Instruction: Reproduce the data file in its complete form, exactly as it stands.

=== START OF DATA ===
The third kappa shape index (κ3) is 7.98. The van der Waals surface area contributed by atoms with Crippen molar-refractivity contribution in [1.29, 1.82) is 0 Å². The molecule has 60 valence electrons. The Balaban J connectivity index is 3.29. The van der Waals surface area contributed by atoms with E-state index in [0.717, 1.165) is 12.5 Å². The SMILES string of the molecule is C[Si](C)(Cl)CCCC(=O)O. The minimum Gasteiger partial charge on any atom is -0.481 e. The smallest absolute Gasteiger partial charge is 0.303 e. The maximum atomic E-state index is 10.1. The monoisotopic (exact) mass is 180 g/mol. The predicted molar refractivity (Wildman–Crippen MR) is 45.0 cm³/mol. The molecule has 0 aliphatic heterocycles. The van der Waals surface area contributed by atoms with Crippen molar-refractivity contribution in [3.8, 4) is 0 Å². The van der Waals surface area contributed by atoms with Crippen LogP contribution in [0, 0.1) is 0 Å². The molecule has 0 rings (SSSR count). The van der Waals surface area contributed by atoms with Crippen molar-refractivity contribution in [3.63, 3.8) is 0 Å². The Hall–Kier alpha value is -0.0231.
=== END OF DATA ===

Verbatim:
The third kappa shape index (κ3) is 7.98. The van der Waals surface area contributed by atoms with Crippen molar-refractivity contribution in [1.29, 1.82) is 0 Å². The molecule has 60 valence electrons. The Balaban J connectivity index is 3.29. The van der Waals surface area contributed by atoms with E-state index in [0.717, 1.165) is 12.5 Å². The SMILES string of the molecule is C[Si](C)(Cl)CCCC(=O)O. The minimum Gasteiger partial charge on any atom is -0.481 e. The smallest absolute Gasteiger partial charge is 0.303 e. The maximum atomic E-state index is 10.1. The monoisotopic (exact) mass is 180 g/mol. The predicted molar refractivity (Wildman–Crippen MR) is 45.0 cm³/mol. The molecule has 0 aliphatic heterocycles. The van der Waals surface area contributed by atoms with Crippen molar-refractivity contribution in [3.8, 4) is 0 Å². The van der Waals surface area contributed by atoms with Crippen LogP contribution in [0, 0.1) is 0 Å². The molecule has 0 rings (SSSR count). The van der Waals surface area contributed by atoms with Crippen molar-refractivity contribution in [3.63, 3.8) is 0 Å². The Hall–Kier alpha value is -0.0231.